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class baseClass
{
    derivedClass nm = new derivedClass();
}

class derivedClass : baseClass
{
}

This code builds fine. What might be the possible reason for C# to allow creating derivedClass objects in baseClass. Can you think of any specific reasons for doing this?

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Why do you think C# should restrict that ? –  yogi Feb 27 '13 at 7:14
    
Do you know any Object-Oriented language that restricts that? There is nothing special about it. –  MD.Unicorn Feb 27 '13 at 7:16
    
I am not able to think of a reason for creating derivedClass instance in baseClass. So I am wondering why C# allows it? –  Deepak Raj Feb 27 '13 at 7:16
    
@MD.Unicorn: nope.. i do not know any language restricting this. But why don't they restrict if it will not be useful? If for some reason we can use this, please tell me the reason. –  Deepak Raj Feb 27 '13 at 7:19
    
Not being able to think of a usage is not a good reason to prohibit something. The number of times I find classes which are sealed because the original dev couldn't think of a case that you would inherit it... –  Aron Feb 27 '13 at 7:19

4 Answers 4

up vote 12 down vote accepted

This code builds fine.

Yes - why do you think it wouldn't?

What might be the possible reason for C# to allow creating derivedClass objects in baseClass.

Because there's no reason to prohibit it?

Can you think of any specific reasons for doing this?

Static factory methods, for example?

// BaseClass gets to decide which concrete class to return
public static BaseClass GetInstance()
{
    return new DerivedClass();
}

That's actually a pretty common pattern. We use it a lot in Noda Time for example, where CalendarSystem is a public abstract class, but all the concrete derived classes are internal.

Sure, it's crazy to have the exact example you've given - with an instance field initializing itself by creating an instance of a derived class - because it would blow up the stack due to recursion - but that's not a matter of it being a derived class. You'd get the same thing by initializing the same class:

class Bang
{
    // Recursively call constructor until the stack overflows.
    Bang bang = new Bang();
}
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:its not factory method if its static, you may want to write static factory or Creation Method. –  Saurabh Feb 27 '13 at 7:18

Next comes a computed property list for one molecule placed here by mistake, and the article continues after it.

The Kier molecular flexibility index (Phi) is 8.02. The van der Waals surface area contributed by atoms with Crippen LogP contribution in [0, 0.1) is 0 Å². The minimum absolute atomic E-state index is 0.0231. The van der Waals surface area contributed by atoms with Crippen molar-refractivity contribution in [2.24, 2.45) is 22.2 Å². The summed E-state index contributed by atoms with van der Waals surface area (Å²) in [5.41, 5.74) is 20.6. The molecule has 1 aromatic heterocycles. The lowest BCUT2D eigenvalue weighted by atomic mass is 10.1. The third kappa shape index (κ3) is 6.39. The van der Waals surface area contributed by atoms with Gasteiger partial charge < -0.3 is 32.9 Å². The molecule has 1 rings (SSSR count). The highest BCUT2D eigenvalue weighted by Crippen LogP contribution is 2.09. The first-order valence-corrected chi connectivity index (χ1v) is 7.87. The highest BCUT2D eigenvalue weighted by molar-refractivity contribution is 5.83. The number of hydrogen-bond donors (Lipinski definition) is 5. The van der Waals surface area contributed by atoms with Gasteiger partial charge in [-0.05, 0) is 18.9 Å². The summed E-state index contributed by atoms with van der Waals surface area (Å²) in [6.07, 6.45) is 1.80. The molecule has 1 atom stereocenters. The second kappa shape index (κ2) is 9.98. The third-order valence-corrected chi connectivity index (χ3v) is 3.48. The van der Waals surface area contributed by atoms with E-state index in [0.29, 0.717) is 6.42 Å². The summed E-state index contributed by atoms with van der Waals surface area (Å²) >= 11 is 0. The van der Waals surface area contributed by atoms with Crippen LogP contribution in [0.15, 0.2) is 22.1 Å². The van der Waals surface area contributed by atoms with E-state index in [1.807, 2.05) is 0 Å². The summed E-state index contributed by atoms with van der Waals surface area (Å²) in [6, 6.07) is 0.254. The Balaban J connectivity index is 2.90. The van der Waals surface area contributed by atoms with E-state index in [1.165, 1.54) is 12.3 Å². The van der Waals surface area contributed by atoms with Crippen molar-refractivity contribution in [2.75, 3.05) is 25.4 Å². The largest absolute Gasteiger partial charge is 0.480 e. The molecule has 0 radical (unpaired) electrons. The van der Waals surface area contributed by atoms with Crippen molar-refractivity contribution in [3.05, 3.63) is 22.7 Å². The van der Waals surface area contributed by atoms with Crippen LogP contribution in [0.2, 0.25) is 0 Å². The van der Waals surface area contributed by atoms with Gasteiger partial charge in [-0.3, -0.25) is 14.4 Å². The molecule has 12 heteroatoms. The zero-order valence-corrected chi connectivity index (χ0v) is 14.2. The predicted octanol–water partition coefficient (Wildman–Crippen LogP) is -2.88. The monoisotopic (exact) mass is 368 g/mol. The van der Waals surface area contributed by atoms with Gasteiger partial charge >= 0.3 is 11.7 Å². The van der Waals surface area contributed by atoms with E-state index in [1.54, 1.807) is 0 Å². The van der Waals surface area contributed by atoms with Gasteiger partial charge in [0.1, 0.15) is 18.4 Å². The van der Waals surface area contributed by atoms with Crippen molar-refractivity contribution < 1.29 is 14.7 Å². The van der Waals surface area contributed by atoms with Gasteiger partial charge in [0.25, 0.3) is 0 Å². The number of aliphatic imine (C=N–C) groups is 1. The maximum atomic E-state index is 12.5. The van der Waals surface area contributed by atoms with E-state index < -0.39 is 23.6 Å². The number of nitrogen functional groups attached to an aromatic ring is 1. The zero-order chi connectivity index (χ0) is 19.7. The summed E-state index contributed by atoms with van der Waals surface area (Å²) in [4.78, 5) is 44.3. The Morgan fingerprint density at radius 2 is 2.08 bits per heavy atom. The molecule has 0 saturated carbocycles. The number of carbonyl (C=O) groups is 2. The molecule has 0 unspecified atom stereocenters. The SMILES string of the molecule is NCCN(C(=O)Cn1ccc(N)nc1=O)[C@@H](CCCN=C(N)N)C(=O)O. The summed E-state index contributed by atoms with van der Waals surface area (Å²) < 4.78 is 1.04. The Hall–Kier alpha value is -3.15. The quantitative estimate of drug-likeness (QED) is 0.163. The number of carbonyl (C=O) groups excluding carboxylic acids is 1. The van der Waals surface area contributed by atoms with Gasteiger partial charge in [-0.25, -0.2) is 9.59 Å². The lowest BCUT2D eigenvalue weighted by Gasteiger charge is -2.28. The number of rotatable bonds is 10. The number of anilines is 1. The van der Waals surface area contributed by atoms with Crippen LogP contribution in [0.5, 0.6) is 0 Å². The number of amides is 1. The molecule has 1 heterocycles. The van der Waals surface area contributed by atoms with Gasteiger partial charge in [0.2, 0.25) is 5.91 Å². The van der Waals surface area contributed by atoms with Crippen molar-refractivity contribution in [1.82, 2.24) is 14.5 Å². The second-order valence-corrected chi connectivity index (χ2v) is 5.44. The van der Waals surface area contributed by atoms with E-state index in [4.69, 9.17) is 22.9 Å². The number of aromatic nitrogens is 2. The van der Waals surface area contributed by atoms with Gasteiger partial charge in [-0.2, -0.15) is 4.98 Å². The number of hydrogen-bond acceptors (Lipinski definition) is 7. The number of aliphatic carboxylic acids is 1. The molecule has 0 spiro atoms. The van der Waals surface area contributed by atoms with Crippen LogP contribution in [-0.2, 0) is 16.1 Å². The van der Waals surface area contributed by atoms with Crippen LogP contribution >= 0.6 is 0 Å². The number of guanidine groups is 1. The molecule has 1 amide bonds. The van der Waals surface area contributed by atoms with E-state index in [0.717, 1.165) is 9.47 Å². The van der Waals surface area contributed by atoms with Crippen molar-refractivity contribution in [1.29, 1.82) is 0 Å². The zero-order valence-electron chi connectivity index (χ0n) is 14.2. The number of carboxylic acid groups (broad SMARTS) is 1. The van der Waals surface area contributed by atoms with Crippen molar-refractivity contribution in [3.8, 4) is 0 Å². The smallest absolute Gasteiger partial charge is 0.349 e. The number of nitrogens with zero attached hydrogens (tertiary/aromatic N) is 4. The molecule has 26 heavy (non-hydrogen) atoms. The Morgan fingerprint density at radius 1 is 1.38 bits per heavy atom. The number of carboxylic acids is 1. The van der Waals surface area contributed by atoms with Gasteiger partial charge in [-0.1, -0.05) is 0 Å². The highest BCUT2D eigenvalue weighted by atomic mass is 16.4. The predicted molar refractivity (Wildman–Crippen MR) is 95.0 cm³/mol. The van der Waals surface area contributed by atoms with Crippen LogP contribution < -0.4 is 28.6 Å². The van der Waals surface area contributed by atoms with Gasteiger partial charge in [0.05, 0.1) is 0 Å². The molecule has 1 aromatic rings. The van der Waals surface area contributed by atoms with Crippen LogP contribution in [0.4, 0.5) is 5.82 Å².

@Saurabh: Changed to "static factory method" but I'm not sure there's much benefit in the distinction here, to be honest. –  Jon Skeet Feb 27 '13 at 7:23
    
:i have read somewhere about the difference which is as follows Creation Method: A static or non static method that creates (or clones) an instance of a class. Factory Method : A method defined and implemented in a hierarchy to supply polymorphic creation of some class type. –  Saurabh Feb 27 '13 at 7:26
    
@Saurabh: Well the Wikipedia page on factory methods includes similar examples, which they call "static factory methods". They point out that it doesn't comply with the Factory Method Pattern as there's no polymorphism, but the meaning is pretty clear IMO. (Btw, why are you prefixing your comments with ":"?) –  Jon Skeet Feb 27 '13 at 8:01
    
@user1416420: In what way does "Sure, it's crazy to have the exact example you've given because it would blow up the stack due to recursion" not clearly state that the stack will blow? –  Jon Skeet Feb 27 '13 at 8:02

A developer I used to work with produced this code in our codebase. I personally agree its useful.

public class Foo
{
    public static Foo MagicalFooValue
    {
        get { return Bar.Instance; }
    }

    private class Bar : Foo
    {
        //Implemented as a private singleton
    }
}
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One obvious case is to have a factory method in the base class returning appropriate implementations based on some condition.

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derivedClass can be instantiated in baseClass because it is an accessible class. There is no reason why c# should restrict you from doing so. Likewise, you can create an instance of baseClass within baseClass itself.

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